19. Customized lids in polymethylmethacrylate (PMMA) for 60 mm tissue-culture dish (50 mm i.d x 60 mm h) having a suitable support for Solid Phase Micro-Extraction fiber insertion (1 mm i.d. x 40 mm h) (Figure 1). This system is made of three parts: a) the lid; b) the SPME fiber support and c) Shimadzu GC septa (Shimadzu, catalog number: 201-35584 ). Details are shown in Figure 2


    Figure 1. Customized lid in polymethylmethacrylate (PMMA). This system is suitable for headspace creation above 60 mm tissue-culture dishes and it is equipped with a support for Solid Phase Micro-Extraction fiber insertion to allow headspace VOC sampling.


    Figure 2. Details of the PMMA customized lid. A. The lid; B. The SPME fiber support; C. the Shimadzu GC septa (Shimadzu).

  20. Gelatin from porcine skin, Type A (Sigma-Aldrich, catalog number: G1890 )
  21. Dulbecco’s phosphate buffered saline (D-PBS) (Mediatech, catalog number: 21-031-CV )
  22. Collagenase type XI (Sigma-Aldrich, catalog number: C7657 )
  23. 0.25% trypsin-EDTA (Thermo Fisher Scientific, GibcoTM, catalog number: 25200056 )
  24. Trypsin-EDTA (CARLO ERBA Reagents, catalog number: FA30WL0940100 )
  25. Collagenase type IV (Sigma-Aldrich, catalog number: C5138 )
  26. Accutase (Merck, catalog number: SCR005 )
  27. Poly-L-ornithine solution (Sigma-Aldrich, catalog number: P4957 )
  28. 2-Ethyl-1-Hexanol (Sigma-Aldrich, catalog number: 08607 )
  29. Styrene (Sigma-Aldrich, catalog number: 45993 )
  30. Hexanal (Sigma-Aldrich, catalog number: 18109 )
  31. 3-Hexen-1-ol, propanoate, (Z)- (Sigma-Aldrich, catalog number: W393304 )
  32. Acetone (Sigma-Aldrich, catalog number: 48358 )
  33. o-Cymene (In NIST 127 and NIST 147 mass spectral libraries it appears with the alternative name: Benzene, 1-methyl-2-(1-methylethyl)-) (Sigma-Aldrich, catalog number: 255270 )
  34. 1,4-Cyclohexadiene, 1-methyl-4-(1-methylethyl)- (Sigma-Aldrich, catalog number: 86476 )
  35. Propanoic acid, 2-hydroxy-2-methyl-, ethyl ester (Sigma-Aldrich, catalog number: E31200 )
  36. Nonanal (Sigma-Aldrich, catalog number: 442719 )
  37. Vinyl butyrate (Sigma-Aldrich, catalog number: 19390 )
  38. Tridecane (Sigma-Aldrich, catalog number: 442713 )
  39. Decanal (Sigma-Aldrich, catalog number: 59581 )
  40. Propanoic acid, 2-methyl-, anhydride (Sigma-Aldrich, catalog number: 245771 )
  41. Butanoic acid, 2-methylpropyl ester (Sigma-Aldrich, catalog number: 94888 )
  42. Hexadecane (Sigma-Aldrich, catalog number: 442679 )
  43. Methanone, (4-aminophenyl)phenyl- (Sigma-Aldrich, catalog number: A41402 )
  44. Heptadecane (Sigma-Aldrich, catalog number: 51578 )
  45. 3,5-Dimethyl-4-octanone (Sigma-Aldrich, catalog number: S504696 )
  46. Butanoic acid, anhydride (Sigma-Aldrich, catalog number: 19270 )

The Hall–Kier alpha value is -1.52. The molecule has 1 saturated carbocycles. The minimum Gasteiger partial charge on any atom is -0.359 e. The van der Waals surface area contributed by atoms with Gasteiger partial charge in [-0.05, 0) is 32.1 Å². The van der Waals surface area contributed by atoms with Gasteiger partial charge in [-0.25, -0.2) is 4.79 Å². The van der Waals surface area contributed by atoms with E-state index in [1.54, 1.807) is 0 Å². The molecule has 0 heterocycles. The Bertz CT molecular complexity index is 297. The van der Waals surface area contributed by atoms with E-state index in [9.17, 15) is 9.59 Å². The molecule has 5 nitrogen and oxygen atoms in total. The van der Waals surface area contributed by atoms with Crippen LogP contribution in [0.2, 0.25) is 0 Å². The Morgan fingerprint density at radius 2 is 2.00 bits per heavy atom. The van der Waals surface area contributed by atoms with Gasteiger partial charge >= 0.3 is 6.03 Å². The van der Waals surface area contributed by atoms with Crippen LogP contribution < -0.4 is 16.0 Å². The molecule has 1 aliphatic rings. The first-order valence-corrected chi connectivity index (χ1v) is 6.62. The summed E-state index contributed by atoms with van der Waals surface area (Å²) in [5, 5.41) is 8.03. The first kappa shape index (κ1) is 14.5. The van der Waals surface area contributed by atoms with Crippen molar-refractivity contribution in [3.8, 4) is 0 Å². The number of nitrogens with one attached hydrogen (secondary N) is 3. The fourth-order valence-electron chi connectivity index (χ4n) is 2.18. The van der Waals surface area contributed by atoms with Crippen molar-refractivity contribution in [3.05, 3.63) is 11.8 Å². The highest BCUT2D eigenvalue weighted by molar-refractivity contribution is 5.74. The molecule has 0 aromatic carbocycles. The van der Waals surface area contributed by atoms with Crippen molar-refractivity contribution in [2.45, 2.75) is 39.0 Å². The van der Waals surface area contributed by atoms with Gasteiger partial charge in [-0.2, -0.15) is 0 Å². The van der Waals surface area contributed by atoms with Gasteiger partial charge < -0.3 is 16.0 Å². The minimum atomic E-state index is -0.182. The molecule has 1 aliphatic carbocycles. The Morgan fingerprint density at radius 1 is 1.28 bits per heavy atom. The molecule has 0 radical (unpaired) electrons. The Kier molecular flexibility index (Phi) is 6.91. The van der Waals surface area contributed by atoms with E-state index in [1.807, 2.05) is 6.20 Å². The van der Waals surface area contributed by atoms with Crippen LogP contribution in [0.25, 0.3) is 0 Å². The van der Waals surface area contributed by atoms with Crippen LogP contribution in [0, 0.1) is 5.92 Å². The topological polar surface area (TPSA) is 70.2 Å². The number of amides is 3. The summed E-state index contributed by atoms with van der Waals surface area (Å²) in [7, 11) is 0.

47. Mouse Laminin (Merck, catalog number: CC095 )
  48. CHANG MEDIUM C Lyophilized (Irvine Scientific, catalog number: T101-019 )
  49. Fetal bovine serum (FBS) (Thermo Fisher Scientific, GibcoTM, catalog number: 10270 )
  50. Penicillin-streptomycin solution (CARLO ERBA Reagents, catalog number: FA30WL0022100 )
  51. L-Glutamine (CARLO ERBA Reagents, catalog number: FA30WX0550100 )
  52. Dulbecco’s modified Eagle’s medium–high glucose (DMEM) (Sigma-Aldrich, catalog number: D5671 )
  53. DMEM/F-12 1:1 (Sigma-Aldrich, catalog number: D6421 )
  54. Knockout SR Serum replacement (KOSR) (Thermo Fisher Scientific, GibcoTM, catalog number: 10828028 )
  55. MEM non essential amino acids (Thermo Fisher Scientific, GibcoTM, catalog number: 11140050 )
  56. 2-Mercaptoethanol (Thermo Fisher Scientific, GibcoTM, catalog number: 31350010 )
  57. Basic fibroblast growth factor (bFGF) (Thermo Fisher Scientific, GibcoTM, catalog number: PHG6015 )
  58. Retinoic acid (Sigma-Aldrich, catalog number: R2625 )
  59. Hedgehog pathway activator (Hh-Ag1.3) (Curis, Lexington, MA)
  60. Human BDNF (PeproTech, catalog number: 450-02 )
  61. Recombinant Human CNTF (PeproTech, catalog number: 450-13 )
  62. Human GDNF (PeproTech, catalog number: 450-10 )
  63. Chang medium (CVS medium) (see Recipes)
  64. MEF medium (see Recipes)
  65. hiPS cell medium (see Recipes)
  66. EB medium 1 (see Recipes)
  67. EB medium 2 (see Recipes)

Equipment

  1. CO2 incubator (37 °C) (Thermo Fisher Scientific, Thermo ScientificTM, model: HeracellTM 150i )
  2. Inverted microscope (Nikon Instruments, model: Eclipse TE2000-S )
  3. Pipettes (20 µl, 200 µl and 1000 µl) (Gilson, catalog number: F167300 )
  4. Centrifuge (provided with TX-200 swinging bucket rotor (Thermo Fisher Scientific, Thermo ScientificTM, catalog number: 75003658 ) containing round buckets (Thermo Fisher Scientific, Thermo ScientificTM, catalog number: 75003659 ) suitable to process up to 20 x 15 ml conical tubes. Flexible capacity with adapters ranging from 15 to 50 ml. Maximum speed 5,500 rpm) (Thermo Fisher Scientific, Thermo ScientificTM, model: HeraeusTM MultifugeTM X1 , catalog number: 75004210)
  5. Herasafe KS, Class II biological safety cabinet with UV surface disinfection irradiator (Thermo Fisher Scientific, Thermo ScientificTM, model: HerasafeTM KS , Class II, catalog number: 51022481)
  6. Zoom stereomicroscope (Nikon Instruments, model: SMZ100 )
  7. Gas chromatography-mass spectrometry (GC/MS) system (Shimadzu, model: GCMS-QP2010 )
  8. SPME liner for SPL injector, special SPME liner, without filling, Phenylmethyl-deactivated deactivated (Shimadzu, catalog number: 961-01482-01 )
  9. Equity-5 capillary column (poly(5% diphenyl/95% dimethyl siloxane) phase; 30 m length x 0.25 mm i.d.; film thickness: 0.25 μm) (Sigma-Aldrich, catalog number: 28089-U )
  10. Ultra-high purity helium (99.999%)

Software

  1. GCMS solution (version 2.4, Shimadzu Corporation)